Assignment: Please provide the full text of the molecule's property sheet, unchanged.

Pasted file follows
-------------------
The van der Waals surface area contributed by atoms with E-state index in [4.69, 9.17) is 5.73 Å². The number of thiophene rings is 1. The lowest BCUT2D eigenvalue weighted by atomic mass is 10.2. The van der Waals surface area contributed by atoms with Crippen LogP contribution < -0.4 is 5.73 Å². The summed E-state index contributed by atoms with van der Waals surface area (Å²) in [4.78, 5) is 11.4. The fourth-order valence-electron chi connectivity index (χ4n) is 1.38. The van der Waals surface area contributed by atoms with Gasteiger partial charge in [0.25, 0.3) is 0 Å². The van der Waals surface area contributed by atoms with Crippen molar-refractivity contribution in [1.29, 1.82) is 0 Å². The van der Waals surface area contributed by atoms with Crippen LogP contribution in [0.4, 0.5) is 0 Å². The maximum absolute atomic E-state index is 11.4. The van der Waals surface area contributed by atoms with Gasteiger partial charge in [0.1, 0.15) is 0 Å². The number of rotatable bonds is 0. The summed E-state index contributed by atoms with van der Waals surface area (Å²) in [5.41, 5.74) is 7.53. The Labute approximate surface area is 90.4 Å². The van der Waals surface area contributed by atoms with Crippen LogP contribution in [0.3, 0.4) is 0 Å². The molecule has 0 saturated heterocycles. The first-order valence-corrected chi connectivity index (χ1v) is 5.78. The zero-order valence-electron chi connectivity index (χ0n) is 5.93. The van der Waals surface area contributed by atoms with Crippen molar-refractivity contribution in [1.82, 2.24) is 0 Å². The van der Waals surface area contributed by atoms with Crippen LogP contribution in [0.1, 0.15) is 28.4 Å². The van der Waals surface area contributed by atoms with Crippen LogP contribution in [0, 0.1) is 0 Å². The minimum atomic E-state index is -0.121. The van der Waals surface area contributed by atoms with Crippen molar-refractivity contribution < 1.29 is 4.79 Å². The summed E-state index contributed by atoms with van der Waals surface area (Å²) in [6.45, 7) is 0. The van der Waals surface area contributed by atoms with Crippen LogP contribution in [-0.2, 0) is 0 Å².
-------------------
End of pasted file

The van der Waals surface area contributed by atoms with E-state index in [4.69, 9.17) is 5.73 Å². The number of thiophene rings is 1. The lowest BCUT2D eigenvalue weighted by atomic mass is 10.2. The van der Waals surface area contributed by atoms with Crippen LogP contribution < -0.4 is 5.73 Å². The summed E-state index contributed by atoms with van der Waals surface area (Å²) in [4.78, 5) is 11.4. The fourth-order valence-electron chi connectivity index (χ4n) is 1.38. The van der Waals surface area contributed by atoms with Gasteiger partial charge in [0.25, 0.3) is 0 Å². The van der Waals surface area contributed by atoms with Crippen molar-refractivity contribution in [1.29, 1.82) is 0 Å². The van der Waals surface area contributed by atoms with Crippen LogP contribution in [0.4, 0.5) is 0 Å². The maximum absolute atomic E-state index is 11.4. The van der Waals surface area contributed by atoms with Gasteiger partial charge in [0.1, 0.15) is 0 Å². The number of rotatable bonds is 0. The summed E-state index contributed by atoms with van der Waals surface area (Å²) in [5.41, 5.74) is 7.53. The Labute approximate surface area is 90.4 Å². The van der Waals surface area contributed by atoms with Crippen LogP contribution in [0.3, 0.4) is 0 Å². The molecule has 0 saturated heterocycles. The first-order valence-corrected chi connectivity index (χ1v) is 5.78. The zero-order valence-electron chi connectivity index (χ0n) is 5.93. The van der Waals surface area contributed by atoms with Crippen molar-refractivity contribution in [1.82, 2.24) is 0 Å². The van der Waals surface area contributed by atoms with Crippen LogP contribution in [0.1, 0.15) is 28.4 Å². The van der Waals surface area contributed by atoms with Crippen LogP contribution in [0, 0.1) is 0 Å². The minimum atomic E-state index is -0.121. The van der Waals surface area contributed by atoms with Crippen molar-refractivity contribution < 1.29 is 4.79 Å². The summed E-state index contributed by atoms with van der Waals surface area (Å²) in [6.45, 7) is 0. The van der Waals surface area contributed by atoms with Crippen LogP contribution in [-0.2, 0) is 0 Å².